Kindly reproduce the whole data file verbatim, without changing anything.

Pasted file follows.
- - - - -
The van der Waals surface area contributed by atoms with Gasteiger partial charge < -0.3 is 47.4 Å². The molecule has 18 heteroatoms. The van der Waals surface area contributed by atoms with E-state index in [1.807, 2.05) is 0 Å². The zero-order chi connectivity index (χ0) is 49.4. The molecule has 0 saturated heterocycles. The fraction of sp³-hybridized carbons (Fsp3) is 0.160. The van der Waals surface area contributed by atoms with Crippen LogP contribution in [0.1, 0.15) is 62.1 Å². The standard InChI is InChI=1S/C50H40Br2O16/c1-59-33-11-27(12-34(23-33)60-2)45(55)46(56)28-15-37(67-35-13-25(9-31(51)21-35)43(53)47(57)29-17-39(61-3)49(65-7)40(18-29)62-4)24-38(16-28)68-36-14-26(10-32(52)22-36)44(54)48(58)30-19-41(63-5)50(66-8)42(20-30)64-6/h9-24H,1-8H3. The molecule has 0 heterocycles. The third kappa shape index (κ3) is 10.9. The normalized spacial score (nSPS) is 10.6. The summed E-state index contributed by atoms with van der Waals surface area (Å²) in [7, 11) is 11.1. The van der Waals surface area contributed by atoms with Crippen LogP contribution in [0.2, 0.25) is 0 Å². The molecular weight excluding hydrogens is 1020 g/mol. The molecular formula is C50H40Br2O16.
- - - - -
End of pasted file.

The van der Waals surface area contributed by atoms with Gasteiger partial charge < -0.3 is 47.4 Å². The molecule has 18 heteroatoms. The van der Waals surface area contributed by atoms with E-state index in [1.807, 2.05) is 0 Å². The zero-order chi connectivity index (χ0) is 49.4. The molecule has 0 saturated heterocycles. The fraction of sp³-hybridized carbons (Fsp3) is 0.160. The van der Waals surface area contributed by atoms with Crippen LogP contribution in [0.1, 0.15) is 62.1 Å². The standard InChI is InChI=1S/C50H40Br2O16/c1-59-33-11-27(12-34(23-33)60-2)45(55)46(56)28-15-37(67-35-13-25(9-31(51)21-35)43(53)47(57)29-17-39(61-3)49(65-7)40(18-29)62-4)24-38(16-28)68-36-14-26(10-32(52)22-36)44(54)48(58)30-19-41(63-5)50(66-8)42(20-30)64-6/h9-24H,1-8H3. The molecule has 0 heterocycles. The third kappa shape index (κ3) is 10.9. The normalized spacial score (nSPS) is 10.6. The summed E-state index contributed by atoms with van der Waals surface area (Å²) in [7, 11) is 11.1. The van der Waals surface area contributed by atoms with Crippen LogP contribution in [0.2, 0.25) is 0 Å². The molecular weight excluding hydrogens is 1020 g/mol. The molecular formula is C50H40Br2O16.